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Fukushima nuke plant owner told to upgrade from Windows XP

48,000 PCs at TEPCO still run Microsoft's unloved child

Fukushima Warning Sign by Raneko https://www.flickr.com/photos/raneko/
Sign warning the Fukhushima Daiichi reactors are 12km ahead. Fukushima Warning Sign by Raneko https://www.flickr.com/photos/raneko/

The Tokyo Electric Power Company (TEPCO), operator of the stricken Fukushima Daiichi nuclear energy complex, has been told to migrate 48,000 internet-connected PCs off Windows XP sooner rather than later.

TEPCO was recently probed by Japan's Board of Audit, an organisation that oversees the finances of Japan's government and government agencies. The Board of Audit is interested in TEPCO because Japan is keen to see the company pay for cleanup of the Fukushima mess.

The audit released in late March (here, in Japanese) therefore examines TEPCO's operations in depth, the better to help it reach a state in which it can pay its dues.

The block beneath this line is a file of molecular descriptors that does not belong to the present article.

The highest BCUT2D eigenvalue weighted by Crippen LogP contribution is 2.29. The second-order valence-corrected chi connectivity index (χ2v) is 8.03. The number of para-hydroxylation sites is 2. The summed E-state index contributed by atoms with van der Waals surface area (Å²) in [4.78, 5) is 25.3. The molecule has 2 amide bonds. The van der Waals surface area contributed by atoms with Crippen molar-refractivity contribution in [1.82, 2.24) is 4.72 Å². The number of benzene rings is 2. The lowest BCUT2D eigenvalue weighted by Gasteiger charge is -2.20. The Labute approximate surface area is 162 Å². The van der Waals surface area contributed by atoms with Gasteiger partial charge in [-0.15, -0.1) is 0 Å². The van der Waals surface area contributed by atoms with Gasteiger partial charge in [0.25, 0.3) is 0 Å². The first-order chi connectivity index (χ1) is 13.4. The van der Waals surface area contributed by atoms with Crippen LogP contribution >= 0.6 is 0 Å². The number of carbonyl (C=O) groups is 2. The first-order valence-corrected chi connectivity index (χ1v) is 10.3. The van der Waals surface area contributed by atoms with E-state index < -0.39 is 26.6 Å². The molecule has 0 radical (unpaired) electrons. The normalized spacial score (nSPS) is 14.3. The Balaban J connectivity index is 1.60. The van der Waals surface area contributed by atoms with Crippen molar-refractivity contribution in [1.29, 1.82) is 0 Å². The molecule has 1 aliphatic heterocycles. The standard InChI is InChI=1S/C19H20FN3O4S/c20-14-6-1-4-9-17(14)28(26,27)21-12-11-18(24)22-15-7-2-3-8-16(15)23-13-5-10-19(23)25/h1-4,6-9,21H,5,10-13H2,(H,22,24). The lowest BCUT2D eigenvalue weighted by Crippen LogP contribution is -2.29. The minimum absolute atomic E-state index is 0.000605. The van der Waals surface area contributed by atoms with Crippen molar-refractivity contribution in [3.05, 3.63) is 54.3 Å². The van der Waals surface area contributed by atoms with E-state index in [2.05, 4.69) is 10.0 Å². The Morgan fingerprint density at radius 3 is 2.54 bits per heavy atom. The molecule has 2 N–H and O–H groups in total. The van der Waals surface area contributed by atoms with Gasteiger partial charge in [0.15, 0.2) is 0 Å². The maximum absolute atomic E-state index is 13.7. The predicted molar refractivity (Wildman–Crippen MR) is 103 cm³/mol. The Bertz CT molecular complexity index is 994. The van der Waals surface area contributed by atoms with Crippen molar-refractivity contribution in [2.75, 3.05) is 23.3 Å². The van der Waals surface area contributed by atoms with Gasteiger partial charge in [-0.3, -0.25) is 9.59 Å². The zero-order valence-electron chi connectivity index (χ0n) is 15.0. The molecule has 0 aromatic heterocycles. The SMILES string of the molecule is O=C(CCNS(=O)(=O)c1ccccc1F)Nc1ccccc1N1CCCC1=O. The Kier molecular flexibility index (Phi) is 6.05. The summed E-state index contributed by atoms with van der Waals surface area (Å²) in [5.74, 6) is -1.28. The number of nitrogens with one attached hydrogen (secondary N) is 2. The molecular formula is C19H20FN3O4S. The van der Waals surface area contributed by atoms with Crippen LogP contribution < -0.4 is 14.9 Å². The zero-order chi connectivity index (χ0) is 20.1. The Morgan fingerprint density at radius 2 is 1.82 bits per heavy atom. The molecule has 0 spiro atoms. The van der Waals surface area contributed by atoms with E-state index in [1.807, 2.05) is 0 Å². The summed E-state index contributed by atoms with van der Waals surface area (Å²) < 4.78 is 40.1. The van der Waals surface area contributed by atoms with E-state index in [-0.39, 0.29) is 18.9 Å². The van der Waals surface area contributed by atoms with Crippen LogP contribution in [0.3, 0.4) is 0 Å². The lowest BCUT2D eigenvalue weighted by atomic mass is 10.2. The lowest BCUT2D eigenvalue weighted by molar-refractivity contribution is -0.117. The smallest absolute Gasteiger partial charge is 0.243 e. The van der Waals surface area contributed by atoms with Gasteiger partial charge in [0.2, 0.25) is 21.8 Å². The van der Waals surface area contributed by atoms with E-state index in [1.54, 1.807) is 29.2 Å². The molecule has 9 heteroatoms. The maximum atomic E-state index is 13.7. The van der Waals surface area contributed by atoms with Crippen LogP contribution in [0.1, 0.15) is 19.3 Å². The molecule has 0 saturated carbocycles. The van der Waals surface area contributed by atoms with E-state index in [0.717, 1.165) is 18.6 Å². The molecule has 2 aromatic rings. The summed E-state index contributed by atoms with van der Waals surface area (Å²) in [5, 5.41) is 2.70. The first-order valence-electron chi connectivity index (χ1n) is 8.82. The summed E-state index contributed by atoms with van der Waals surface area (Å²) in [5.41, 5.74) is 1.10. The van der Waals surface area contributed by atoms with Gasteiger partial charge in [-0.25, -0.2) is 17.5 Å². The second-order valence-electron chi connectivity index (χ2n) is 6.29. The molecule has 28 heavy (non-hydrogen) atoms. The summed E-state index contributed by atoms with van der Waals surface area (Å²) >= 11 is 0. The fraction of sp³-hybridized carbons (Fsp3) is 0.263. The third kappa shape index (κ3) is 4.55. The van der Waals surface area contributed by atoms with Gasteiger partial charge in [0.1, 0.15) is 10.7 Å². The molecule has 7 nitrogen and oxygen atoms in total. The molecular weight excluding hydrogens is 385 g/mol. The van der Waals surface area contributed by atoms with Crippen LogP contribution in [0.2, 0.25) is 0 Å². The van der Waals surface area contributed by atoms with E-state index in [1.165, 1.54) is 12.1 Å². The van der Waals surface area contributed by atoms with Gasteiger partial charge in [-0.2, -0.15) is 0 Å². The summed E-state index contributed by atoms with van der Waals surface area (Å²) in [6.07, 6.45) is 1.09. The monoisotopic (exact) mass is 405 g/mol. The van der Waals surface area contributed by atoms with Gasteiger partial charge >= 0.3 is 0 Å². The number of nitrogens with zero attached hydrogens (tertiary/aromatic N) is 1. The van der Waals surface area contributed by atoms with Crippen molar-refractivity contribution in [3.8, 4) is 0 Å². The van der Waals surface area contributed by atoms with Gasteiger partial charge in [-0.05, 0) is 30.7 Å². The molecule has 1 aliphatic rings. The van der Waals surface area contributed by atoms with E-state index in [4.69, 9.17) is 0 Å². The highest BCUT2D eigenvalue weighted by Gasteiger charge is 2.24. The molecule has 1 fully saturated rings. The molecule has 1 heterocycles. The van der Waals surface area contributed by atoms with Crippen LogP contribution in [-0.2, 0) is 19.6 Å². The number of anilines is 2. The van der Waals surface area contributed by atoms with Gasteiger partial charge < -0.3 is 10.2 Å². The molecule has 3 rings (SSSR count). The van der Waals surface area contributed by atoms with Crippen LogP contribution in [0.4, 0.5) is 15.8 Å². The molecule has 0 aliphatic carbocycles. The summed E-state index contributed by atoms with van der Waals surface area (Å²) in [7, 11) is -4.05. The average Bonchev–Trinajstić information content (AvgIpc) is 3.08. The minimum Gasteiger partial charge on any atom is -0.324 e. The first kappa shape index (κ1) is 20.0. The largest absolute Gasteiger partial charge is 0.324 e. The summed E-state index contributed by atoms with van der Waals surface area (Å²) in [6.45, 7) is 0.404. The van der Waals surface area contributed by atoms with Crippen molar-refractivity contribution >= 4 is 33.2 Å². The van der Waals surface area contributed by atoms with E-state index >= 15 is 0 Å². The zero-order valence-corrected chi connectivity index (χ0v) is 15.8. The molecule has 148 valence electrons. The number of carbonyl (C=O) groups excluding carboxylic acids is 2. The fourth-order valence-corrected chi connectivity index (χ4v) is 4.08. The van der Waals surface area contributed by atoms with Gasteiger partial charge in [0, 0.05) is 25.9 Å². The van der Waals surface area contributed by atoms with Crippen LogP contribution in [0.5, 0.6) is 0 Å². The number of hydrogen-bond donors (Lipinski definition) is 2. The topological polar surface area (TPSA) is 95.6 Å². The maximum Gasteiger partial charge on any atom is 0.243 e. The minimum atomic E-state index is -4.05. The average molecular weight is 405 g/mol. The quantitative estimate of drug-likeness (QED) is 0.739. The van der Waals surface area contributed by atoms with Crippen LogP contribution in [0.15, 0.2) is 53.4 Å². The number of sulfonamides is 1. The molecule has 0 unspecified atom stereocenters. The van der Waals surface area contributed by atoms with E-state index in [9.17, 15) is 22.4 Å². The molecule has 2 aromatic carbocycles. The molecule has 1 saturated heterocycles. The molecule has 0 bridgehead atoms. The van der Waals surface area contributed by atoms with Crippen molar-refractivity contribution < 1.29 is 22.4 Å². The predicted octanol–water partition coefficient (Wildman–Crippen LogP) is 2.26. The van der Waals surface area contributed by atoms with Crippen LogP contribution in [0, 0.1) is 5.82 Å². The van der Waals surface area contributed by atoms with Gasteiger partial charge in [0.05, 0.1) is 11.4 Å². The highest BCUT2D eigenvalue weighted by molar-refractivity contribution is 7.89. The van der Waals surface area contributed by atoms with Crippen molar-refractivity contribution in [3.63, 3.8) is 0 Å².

One of the things the Board found was that TEPCO operates about 48,000 PCs running Windows XP, and decided not to upgrade in order to save money. Upgrades may even have been deferred to 2019, according to this TEPCO press release from 2014.

The Board of Audit has decided the upgrade needs to go to the top of TEPCO's to-do list, on the grounds that the operating system's insecurity makes hanging on to it a false economy (on page 101 according to the translation engine we've used). TEPCO has reportedly, according to The Japan Times agreed to comply with the Board's very strong suggestion that an upgrade is a fine idea.

XP support ended on April 26th last year and the Fukushima disaster took place in 2011. There's no suggestion that the accident was in any way related to XP. ®

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